print(1 + 1)

(Actual counts are zero-indexed and token index also account for the boot.flpc that's pre-compiled and written to memory using init_memory.dat each time ./flpc starts.)

Speeding up: Hash tables

I thought about many ways around the speed issue. Many died at the thought experiment stage. Finally, I added hash tables with open addressing which turned out to be less complicated (both in terms of understanding what's going on and complexity added to the internal memory representation) than I thought. I converted both internal function names lookup names.get (in stage1b2.flpc) and object attribute lookup obj . attrib (in stage1b3.flpc) to use hash tables.

Right now it takes about 110s to compile the compiler itself.

I might write more about this later.


Some more asserts and tests were added since some errors took a long time to debug as the observed effects were far from where they occured. This probably make parts less polymorphic/open to (re)interpretation but hopefully not too much.

Language additions

It was painful to try to mimic some of Python's effect to translate compiler.py to Flpc. In the add, a lot of Python features like list comprehension and lazy evaluation boolean operators were added. However, some of the syntaz was clunky such as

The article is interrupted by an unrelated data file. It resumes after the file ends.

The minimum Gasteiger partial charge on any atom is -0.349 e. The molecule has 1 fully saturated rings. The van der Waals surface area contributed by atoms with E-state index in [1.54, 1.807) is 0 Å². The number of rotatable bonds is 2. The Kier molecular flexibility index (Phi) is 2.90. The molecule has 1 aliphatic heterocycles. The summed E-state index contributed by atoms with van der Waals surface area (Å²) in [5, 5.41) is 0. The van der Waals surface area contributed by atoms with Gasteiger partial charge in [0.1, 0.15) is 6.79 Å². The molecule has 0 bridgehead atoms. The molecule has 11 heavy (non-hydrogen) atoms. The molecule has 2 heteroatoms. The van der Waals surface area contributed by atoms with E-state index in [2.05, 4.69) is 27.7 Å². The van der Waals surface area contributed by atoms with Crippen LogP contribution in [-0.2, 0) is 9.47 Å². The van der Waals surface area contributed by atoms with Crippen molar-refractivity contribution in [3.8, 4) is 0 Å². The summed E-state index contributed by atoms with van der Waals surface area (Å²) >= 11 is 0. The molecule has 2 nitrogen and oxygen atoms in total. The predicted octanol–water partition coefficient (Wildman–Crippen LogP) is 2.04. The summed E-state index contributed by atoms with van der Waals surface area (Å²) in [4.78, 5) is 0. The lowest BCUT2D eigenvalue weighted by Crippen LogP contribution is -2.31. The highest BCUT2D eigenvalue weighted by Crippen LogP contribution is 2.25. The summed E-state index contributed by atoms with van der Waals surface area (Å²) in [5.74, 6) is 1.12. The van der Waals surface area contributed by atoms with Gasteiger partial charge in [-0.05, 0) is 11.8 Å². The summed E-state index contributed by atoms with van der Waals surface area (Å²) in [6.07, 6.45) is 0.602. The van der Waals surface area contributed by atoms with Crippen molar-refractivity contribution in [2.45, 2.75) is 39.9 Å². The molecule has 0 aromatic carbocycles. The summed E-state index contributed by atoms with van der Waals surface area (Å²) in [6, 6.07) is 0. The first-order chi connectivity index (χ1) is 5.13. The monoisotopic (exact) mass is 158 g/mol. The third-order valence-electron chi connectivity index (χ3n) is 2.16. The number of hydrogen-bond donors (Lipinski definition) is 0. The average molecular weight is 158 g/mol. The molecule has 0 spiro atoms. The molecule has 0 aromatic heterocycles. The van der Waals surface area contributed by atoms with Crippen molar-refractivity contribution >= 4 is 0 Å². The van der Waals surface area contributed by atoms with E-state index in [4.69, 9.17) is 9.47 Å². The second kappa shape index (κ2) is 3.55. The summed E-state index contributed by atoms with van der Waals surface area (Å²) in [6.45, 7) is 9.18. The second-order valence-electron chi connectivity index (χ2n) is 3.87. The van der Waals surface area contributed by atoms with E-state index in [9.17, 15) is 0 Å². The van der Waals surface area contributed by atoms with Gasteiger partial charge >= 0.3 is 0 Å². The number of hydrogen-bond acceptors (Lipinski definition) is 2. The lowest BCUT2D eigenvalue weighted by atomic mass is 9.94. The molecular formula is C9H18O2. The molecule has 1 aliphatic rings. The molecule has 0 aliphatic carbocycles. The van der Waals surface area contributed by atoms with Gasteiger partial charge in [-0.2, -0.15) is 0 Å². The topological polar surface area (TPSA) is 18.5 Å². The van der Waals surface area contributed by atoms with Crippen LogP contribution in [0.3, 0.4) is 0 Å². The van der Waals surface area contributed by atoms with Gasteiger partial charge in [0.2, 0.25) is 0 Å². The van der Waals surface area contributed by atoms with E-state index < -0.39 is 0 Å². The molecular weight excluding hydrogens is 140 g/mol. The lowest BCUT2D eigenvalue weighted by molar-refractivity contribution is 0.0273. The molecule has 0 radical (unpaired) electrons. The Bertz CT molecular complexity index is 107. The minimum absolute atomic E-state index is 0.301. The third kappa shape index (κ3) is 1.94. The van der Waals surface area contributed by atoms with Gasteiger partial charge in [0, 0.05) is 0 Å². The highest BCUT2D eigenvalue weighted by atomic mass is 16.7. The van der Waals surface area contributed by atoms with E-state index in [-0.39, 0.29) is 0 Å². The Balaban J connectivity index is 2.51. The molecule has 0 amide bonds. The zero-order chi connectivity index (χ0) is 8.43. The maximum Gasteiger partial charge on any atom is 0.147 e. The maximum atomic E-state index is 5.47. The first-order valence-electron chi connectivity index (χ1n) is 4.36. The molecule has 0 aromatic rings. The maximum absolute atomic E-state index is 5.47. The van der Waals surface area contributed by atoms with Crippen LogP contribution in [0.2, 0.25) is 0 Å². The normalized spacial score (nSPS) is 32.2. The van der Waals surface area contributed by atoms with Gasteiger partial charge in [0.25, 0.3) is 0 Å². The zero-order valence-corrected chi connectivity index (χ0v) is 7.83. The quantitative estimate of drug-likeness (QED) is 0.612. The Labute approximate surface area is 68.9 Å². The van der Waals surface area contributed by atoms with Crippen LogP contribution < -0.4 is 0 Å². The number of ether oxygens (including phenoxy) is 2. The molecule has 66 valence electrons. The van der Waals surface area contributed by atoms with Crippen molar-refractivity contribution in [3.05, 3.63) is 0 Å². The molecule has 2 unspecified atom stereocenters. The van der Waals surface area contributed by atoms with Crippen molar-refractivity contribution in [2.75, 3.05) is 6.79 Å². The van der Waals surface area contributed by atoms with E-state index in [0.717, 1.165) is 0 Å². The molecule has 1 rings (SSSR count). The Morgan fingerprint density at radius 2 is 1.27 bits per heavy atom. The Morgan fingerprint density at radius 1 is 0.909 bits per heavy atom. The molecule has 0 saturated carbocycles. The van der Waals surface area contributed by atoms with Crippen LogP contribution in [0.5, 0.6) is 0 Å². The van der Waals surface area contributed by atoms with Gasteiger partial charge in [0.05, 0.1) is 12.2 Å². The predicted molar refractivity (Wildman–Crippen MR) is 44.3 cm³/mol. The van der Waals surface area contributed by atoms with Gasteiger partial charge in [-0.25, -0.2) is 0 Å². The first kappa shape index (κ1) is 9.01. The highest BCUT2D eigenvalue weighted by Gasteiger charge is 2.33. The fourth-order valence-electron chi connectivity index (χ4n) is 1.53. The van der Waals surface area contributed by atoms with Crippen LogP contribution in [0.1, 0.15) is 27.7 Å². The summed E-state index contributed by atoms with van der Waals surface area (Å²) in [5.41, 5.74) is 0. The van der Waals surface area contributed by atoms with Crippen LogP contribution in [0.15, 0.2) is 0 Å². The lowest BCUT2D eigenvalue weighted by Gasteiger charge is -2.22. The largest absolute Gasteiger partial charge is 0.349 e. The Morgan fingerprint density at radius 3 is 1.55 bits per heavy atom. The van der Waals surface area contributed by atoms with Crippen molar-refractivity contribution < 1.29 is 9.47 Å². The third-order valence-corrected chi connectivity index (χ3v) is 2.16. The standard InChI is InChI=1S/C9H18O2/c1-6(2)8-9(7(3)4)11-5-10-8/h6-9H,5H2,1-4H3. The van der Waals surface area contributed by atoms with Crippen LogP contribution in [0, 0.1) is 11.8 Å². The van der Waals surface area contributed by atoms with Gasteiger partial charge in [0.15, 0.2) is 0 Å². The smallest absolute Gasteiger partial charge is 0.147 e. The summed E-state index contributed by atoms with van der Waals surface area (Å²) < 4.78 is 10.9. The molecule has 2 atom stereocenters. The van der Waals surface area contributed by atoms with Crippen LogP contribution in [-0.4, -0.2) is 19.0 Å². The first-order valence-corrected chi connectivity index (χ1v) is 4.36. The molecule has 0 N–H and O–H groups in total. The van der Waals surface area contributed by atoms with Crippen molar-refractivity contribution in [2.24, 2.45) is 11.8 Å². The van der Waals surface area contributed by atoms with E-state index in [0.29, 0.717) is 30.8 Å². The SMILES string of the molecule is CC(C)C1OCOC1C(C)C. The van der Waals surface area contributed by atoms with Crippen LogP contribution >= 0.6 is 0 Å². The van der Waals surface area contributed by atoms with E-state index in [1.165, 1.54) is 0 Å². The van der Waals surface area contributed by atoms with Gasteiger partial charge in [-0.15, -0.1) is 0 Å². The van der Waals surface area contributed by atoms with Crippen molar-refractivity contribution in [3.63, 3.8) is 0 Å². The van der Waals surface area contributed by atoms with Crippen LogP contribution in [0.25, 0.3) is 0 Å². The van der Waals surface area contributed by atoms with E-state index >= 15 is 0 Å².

lazy_and([condition_1] condition2)

(imagine trying to chain many of these together) while others had much more limited scope such as the following implementation of string interpolation. (Normally made up of some templating syntax like The result of {foo} added to {bar} is {foo + bar} that fills in the value of expressions.)

dprint <- fun[title value]:

dprint only accepts exactly two values: a string and a value, and prints them one after the other! But it was still good enough and much better than writing all

Out of memory

One problem that didn't happen: running out of memory. I thought with all the new objects we were allocating for AST nodes for compilation would run us out but even running the current compiler on itself, it seem that only ~8.6 million memory cells are used.

Time trade-off

And, of course, I've gone from being time rich to time poor to borrow akkartik's phrasing, which is probably the most signifcant factor contributing to slow progress.

More self-hosting

flpc.c is compiled using gcc which itself is huge but we can also compile it with tcc which is much smaller. However as mentioned earlier, flpc.c is written with the possibility of (manually) converting it to x86_64 assembly in mind (see forth_tutorial for a proof of concept). And writing an assembler in Flpc itself is easier than writing a C compiler, especially if the assembler only needs to assemble the subset of instructions used to write the Flpc bytecode interpreter (we could use our assembly debugger as a REPL to make writing this faster).

Other parts not yet implemented

Currently, the self-hosted Flpc compiler (as opposed to compiler.py) does not write a bytecode-to-source position map.

There's still a memoizer in the C code we're using. We can probably replace it with a hashtable now that they are implemented.


[bytecode] I think bytecode usually means bytes representing instructions. FlpcForth is a language and not bytes, though every space-delimited string token is eventually replaced by a 64-bit int representing either a primitive call, a function call or a value.

Posted on Apr 19, 2020